Now it turns out that all we need to do is look at

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Unformatted text preview: d a constant. If this is true then the square root property is probably the easiest method for use. 2. Does it factor? If so, that is probably the way to go. Note that you shouldn’t spend a lot of time trying to determine if the quadratic equation factors. Look at the equation and if you can quickly determine that it factors then go with that. If you can’t quickly determine that it factors then don’t worry about it. 3. If you’ve reached this point then you’ve determined that the equation is not in the correct for the square root property and that it doesn’t factor (or that you can’t quickly see that it factors). So, at this point you’re only real option is the quadratic formula. Once you’ve solve enough quadratic equations the above set of guidelines will become almost second nature to you and you will find yourself going through them almost without thinking. Notice as well that nowhere in the set of guidelines was completing the square mentioned. The reason for this is simply that it’s a long method that is prone to mist...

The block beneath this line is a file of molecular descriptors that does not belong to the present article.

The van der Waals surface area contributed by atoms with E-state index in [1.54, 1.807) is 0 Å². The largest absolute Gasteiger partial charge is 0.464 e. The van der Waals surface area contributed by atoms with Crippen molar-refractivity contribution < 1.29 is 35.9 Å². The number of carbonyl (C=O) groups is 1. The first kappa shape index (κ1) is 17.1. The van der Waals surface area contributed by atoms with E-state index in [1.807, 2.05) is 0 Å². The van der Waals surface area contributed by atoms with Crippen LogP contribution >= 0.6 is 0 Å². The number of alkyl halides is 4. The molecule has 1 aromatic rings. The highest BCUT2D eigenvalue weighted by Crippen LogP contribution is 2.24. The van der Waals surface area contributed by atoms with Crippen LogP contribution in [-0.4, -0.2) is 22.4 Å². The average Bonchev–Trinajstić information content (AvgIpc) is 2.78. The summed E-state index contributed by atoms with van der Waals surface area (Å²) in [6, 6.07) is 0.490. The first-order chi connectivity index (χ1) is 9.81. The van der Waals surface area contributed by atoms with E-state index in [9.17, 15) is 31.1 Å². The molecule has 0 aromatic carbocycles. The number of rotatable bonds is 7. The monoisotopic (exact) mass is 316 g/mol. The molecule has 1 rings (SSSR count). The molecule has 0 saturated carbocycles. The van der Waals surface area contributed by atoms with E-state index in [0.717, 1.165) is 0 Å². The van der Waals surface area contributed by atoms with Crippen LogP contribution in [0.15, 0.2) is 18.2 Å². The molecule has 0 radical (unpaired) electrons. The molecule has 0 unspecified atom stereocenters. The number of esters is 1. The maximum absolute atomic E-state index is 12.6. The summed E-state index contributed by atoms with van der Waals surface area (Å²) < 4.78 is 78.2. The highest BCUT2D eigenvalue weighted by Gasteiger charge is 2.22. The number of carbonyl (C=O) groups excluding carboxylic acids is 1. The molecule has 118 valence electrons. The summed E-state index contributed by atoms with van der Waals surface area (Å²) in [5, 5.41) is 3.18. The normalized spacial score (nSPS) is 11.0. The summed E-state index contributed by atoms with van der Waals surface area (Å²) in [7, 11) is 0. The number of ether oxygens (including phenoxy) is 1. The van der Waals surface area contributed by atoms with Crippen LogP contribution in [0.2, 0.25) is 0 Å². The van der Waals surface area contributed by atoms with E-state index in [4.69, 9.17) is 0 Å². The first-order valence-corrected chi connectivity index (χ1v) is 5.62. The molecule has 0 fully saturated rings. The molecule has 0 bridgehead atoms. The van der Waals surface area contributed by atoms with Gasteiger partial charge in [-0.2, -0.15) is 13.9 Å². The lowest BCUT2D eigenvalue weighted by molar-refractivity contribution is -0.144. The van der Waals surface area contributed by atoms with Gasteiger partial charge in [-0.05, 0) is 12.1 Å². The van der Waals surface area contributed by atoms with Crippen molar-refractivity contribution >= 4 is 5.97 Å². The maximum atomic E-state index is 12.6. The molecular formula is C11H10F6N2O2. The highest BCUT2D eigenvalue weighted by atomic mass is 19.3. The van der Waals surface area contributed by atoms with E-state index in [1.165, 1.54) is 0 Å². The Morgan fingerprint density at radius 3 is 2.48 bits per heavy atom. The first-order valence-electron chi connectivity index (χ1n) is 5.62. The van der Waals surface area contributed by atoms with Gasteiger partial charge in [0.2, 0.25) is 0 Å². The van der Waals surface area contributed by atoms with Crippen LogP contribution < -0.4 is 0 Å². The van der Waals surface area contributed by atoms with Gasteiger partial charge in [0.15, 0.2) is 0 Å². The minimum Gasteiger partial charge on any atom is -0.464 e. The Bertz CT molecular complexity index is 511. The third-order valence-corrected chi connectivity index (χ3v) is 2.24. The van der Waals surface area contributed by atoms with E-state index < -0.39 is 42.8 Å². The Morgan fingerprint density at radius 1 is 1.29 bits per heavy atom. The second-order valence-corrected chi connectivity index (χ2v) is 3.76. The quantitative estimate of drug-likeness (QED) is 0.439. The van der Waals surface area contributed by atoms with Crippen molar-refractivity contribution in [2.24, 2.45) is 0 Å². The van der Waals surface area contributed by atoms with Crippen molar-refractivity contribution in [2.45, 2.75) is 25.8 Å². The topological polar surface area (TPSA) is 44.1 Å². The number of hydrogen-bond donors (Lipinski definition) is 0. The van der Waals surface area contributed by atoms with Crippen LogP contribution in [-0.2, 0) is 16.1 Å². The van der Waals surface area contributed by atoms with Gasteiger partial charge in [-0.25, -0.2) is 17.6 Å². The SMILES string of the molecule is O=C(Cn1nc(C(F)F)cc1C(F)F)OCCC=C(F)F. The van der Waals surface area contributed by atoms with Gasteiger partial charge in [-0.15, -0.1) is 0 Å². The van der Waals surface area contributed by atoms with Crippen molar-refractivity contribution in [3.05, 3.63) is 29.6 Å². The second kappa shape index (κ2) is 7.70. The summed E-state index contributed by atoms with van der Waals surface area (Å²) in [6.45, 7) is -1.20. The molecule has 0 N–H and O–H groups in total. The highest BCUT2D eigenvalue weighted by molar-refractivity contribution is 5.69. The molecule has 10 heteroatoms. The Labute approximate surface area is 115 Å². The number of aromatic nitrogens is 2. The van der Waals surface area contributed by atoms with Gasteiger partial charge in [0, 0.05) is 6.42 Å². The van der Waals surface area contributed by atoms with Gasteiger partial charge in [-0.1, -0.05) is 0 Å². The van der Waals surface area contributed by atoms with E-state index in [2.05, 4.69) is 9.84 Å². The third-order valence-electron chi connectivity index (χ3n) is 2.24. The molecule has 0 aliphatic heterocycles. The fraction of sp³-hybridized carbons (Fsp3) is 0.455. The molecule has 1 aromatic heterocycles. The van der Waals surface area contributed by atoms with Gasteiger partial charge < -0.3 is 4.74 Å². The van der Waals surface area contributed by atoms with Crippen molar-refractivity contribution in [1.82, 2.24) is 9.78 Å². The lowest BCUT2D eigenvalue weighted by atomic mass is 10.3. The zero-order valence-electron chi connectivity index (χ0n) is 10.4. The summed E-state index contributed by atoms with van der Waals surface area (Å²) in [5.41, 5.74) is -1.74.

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This note was uploaded on 06/06/2012 for the course ICT 4 taught by Professor Mrvinh during the Spring '12 term at Hanoi University of Technology.

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